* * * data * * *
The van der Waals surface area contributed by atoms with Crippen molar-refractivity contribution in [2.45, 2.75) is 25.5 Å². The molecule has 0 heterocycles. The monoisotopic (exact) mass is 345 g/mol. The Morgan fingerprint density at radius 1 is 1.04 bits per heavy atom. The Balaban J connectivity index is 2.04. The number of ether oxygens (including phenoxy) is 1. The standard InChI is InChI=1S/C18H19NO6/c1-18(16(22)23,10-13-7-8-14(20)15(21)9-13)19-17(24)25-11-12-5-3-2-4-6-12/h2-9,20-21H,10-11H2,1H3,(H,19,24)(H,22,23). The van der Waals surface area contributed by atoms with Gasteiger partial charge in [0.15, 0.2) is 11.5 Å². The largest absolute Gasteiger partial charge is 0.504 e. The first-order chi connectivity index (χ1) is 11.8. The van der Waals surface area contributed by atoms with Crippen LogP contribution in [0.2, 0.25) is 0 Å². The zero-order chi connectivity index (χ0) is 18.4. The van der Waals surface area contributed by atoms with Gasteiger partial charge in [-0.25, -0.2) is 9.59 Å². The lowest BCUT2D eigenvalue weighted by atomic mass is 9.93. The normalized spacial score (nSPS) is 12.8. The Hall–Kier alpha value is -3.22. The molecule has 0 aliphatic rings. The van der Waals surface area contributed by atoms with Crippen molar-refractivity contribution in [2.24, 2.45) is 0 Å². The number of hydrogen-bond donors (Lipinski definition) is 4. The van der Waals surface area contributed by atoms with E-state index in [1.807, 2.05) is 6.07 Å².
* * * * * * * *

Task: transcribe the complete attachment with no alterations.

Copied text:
The van der Waals surface area contributed by atoms with Crippen molar-refractivity contribution in [2.45, 2.75) is 25.5 Å². The molecule has 0 heterocycles. The monoisotopic (exact) mass is 345 g/mol. The Morgan fingerprint density at radius 1 is 1.04 bits per heavy atom. The Balaban J connectivity index is 2.04. The number of ether oxygens (including phenoxy) is 1. The standard InChI is InChI=1S/C18H19NO6/c1-18(16(22)23,10-13-7-8-14(20)15(21)9-13)19-17(24)25-11-12-5-3-2-4-6-12/h2-9,20-21H,10-11H2,1H3,(H,19,24)(H,22,23). The van der Waals surface area contributed by atoms with Gasteiger partial charge in [0.15, 0.2) is 11.5 Å². The largest absolute Gasteiger partial charge is 0.504 e. The first-order chi connectivity index (χ1) is 11.8. The van der Waals surface area contributed by atoms with Crippen LogP contribution in [0.2, 0.25) is 0 Å². The zero-order chi connectivity index (χ0) is 18.4. The van der Waals surface area contributed by atoms with Gasteiger partial charge in [-0.25, -0.2) is 9.59 Å². The lowest BCUT2D eigenvalue weighted by atomic mass is 9.93. The normalized spacial score (nSPS) is 12.8. The Hall–Kier alpha value is -3.22. The molecule has 0 aliphatic rings. The van der Waals surface area contributed by atoms with Crippen molar-refractivity contribution in [2.24, 2.45) is 0 Å². The number of hydrogen-bond donors (Lipinski definition) is 4. The van der Waals surface area contributed by atoms with E-state index in [1.807, 2.05) is 6.07 Å².